A Townsville mining workshop is showcasing the benefits of a career in mining for regional students.
Visiting Pimlico State High School for the Tradies for a Day workshop, organised by the Queensland Minerals and Energy Academy (QMEA), Resources Minister Scott Stewart said the event was about showcasing the opportunities that were available in the resources sector.
“It is an exciting time to join the resources industry which has been so important in Queensland’s economic recovery from the global COVID-19 pandemic,” Mr Stewart said.
“There are many opportunities for young people to secure work in the industry and that’s what today’s QMEA event is all about.
“There are more than 68,000 resource workers across our state and this highly skilled workforce helps our state generate about $48 billion in resources exports each year.”
Mr Stewart said it was exciting to return as Resources Minister to Pimlico State High School, where he was principal before entering politics.
“The resources sector is such an important part of North Queensland’s economy,” Mr Stewart said.
“Being able to return to Pimlico State High School and see these young students take part in the QMEA workshop is amazing.
“The resources industry delivers jobs for North Queensland and gives greater opportunities for the kids in our classrooms today.”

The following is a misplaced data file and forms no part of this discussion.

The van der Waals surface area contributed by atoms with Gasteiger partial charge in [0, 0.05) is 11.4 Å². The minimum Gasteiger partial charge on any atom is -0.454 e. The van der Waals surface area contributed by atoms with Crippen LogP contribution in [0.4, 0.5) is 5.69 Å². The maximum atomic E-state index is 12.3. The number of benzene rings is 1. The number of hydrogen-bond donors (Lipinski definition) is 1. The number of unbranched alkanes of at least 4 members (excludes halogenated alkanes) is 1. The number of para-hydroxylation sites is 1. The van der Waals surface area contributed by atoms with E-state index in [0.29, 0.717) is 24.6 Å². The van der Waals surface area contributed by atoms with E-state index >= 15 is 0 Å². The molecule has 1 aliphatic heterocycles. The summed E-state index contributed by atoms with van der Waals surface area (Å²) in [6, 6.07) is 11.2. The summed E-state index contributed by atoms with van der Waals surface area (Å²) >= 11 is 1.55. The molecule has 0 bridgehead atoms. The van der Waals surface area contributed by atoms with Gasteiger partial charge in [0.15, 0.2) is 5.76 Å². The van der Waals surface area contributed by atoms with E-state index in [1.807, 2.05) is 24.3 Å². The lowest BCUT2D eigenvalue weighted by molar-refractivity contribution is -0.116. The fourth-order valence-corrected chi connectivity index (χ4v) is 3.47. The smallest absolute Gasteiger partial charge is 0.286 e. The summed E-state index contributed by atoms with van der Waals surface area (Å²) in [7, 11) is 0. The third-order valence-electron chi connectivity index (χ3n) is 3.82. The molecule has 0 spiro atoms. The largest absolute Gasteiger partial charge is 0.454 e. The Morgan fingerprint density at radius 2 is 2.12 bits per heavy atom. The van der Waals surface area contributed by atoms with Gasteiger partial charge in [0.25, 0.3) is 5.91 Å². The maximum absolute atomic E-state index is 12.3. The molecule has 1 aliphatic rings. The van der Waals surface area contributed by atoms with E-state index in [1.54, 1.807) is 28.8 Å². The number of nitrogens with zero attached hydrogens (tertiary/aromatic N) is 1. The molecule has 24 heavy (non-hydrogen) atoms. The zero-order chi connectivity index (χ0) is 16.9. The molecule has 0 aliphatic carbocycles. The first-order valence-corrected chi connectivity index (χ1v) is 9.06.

Education Minister Grace Grace said QMEA demonstrated how Queensland schools prepared young people with the skills and knowledge business and industry needed into the future.
“We want to ensure that young people have the right skills for our regional economies to recover and grow and so those young people can secure well-paid, secure jobs in their region,” she said.
“That’s why Government continues its QMEA partnership with the resources sector, and will invest another $45 million to build and upgrade modern training facilities at schools across the state.
“That includes $2.6 million here in Townsville for an enhanced aquaponics facility at Pimlico and a refurbished science lab and advanced manufacturing training at Thuringowa State High.”
Queensland Resources Council (QRC) Chief Executive Ian Macfarlane said the QMEA, which is the education arm of the QRC, had a vital role to play in encouraging students to consider a VET or STEM-related career in resources.
“The QMEA is going from strength to strength as more educators, parents and students become aware of the career opportunities and pathways available to young people who want a job in resources,” he said.
Mr Macfarlane commended the Minister on his support for the program, saying his mentorship had the potential to leave a lasting impression on bright young students’ minds.